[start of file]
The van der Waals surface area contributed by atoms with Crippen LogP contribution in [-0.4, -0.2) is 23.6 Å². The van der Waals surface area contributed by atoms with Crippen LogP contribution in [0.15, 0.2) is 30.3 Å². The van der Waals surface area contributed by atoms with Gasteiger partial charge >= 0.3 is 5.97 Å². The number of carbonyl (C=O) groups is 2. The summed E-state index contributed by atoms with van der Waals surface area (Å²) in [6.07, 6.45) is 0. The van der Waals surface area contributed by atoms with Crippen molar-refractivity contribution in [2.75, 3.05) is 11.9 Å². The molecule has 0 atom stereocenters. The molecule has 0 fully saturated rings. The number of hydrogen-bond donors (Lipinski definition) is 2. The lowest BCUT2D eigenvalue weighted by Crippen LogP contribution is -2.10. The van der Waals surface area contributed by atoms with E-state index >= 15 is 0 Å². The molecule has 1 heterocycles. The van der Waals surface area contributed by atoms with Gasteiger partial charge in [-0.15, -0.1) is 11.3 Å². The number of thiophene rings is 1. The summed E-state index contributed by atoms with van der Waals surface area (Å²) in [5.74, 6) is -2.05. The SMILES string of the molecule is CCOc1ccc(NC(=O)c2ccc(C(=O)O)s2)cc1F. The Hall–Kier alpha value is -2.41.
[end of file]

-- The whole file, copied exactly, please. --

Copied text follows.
The van der Waals surface area contributed by atoms with Crippen LogP contribution in [-0.4, -0.2) is 23.6 Å². The van der Waals surface area contributed by atoms with Crippen LogP contribution in [0.15, 0.2) is 30.3 Å². The van der Waals surface area contributed by atoms with Gasteiger partial charge >= 0.3 is 5.97 Å². The number of carbonyl (C=O) groups is 2. The summed E-state index contributed by atoms with van der Waals surface area (Å²) in [6.07, 6.45) is 0. The van der Waals surface area contributed by atoms with Crippen molar-refractivity contribution in [2.75, 3.05) is 11.9 Å². The molecule has 0 atom stereocenters. The molecule has 0 fully saturated rings. The number of hydrogen-bond donors (Lipinski definition) is 2. The lowest BCUT2D eigenvalue weighted by Crippen LogP contribution is -2.10. The van der Waals surface area contributed by atoms with E-state index >= 15 is 0 Å². The molecule has 1 heterocycles. The van der Waals surface area contributed by atoms with Gasteiger partial charge in [-0.15, -0.1) is 11.3 Å². The number of thiophene rings is 1. The summed E-state index contributed by atoms with van der Waals surface area (Å²) in [5.74, 6) is -2.05. The SMILES string of the molecule is CCOc1ccc(NC(=O)c2ccc(C(=O)O)s2)cc1F. The Hall–Kier alpha value is -2.41.